Maiores Nostri is a reportage whose aim is to rediscover the ancestral human life, out of society and in close connection with nature.
South Sudan was formed by a long-awaited independence referendum on July 9, 2011, and took its first steps on a wave of hope and promise. The first time I was in South Sudan was just after its independence. I remember the look on people’s faces on those days — tired but happy, hopeful for a better future after a past full of pain and war. Two years later, civil war is tearing the country apart. Seven million people — nearly 60 percent of South Sudan’s population — teeter on the edge of a hunger crisis.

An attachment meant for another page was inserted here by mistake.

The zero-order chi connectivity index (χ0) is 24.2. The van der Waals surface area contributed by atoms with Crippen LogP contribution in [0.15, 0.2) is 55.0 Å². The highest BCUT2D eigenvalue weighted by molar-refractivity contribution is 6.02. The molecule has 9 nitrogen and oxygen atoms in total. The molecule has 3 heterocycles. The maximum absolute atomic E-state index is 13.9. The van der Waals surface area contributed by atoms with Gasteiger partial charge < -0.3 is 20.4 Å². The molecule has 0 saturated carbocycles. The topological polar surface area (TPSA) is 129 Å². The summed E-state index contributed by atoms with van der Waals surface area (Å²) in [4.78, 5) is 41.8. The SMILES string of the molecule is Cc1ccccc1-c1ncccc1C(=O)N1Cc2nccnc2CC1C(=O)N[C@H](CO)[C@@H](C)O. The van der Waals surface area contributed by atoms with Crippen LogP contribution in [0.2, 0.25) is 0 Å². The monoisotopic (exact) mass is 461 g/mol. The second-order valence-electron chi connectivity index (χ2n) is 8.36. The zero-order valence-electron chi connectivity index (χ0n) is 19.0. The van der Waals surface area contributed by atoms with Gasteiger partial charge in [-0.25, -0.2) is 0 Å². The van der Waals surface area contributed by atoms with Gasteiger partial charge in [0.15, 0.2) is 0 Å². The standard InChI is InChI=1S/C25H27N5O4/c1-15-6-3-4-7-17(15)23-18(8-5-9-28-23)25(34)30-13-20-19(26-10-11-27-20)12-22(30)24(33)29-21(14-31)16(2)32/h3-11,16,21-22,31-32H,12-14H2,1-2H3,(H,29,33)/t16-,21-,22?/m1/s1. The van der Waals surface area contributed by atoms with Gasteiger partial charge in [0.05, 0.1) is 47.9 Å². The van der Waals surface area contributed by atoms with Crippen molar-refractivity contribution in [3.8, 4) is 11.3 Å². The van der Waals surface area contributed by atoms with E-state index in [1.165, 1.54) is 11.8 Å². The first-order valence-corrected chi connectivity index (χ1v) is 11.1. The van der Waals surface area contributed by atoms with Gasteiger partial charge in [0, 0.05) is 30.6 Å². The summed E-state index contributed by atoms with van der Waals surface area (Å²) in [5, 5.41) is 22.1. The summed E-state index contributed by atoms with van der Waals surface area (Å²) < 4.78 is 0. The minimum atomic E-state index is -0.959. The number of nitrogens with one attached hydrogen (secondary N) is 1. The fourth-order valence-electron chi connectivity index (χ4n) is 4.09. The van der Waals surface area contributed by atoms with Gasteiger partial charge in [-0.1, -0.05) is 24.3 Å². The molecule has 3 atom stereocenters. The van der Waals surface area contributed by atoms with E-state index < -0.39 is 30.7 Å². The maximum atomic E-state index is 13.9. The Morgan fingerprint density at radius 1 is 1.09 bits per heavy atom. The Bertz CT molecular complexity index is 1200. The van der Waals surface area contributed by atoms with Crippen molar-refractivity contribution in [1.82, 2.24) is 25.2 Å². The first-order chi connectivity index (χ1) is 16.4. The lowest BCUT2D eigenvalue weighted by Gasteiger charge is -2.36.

In February 2014, I went from Juba to Yirol, crossing Mingkaman. When in Yirol, I headed to the Cattle Camps in the deep forest far from any kind of civilization.
In the world’s youngest country where an ongoing civil war is taking place between Dinka and Nuer ethnic groups, traditions are the same as millennia ago: cattle remains the center of the country’s culture and economy. The Dinka regard cattle as sacred. They live in symbiosis with their cows, sleeping outdoors in the same camp with them and using the cow’s milk, blood, skin, and waste as vital resources for survival.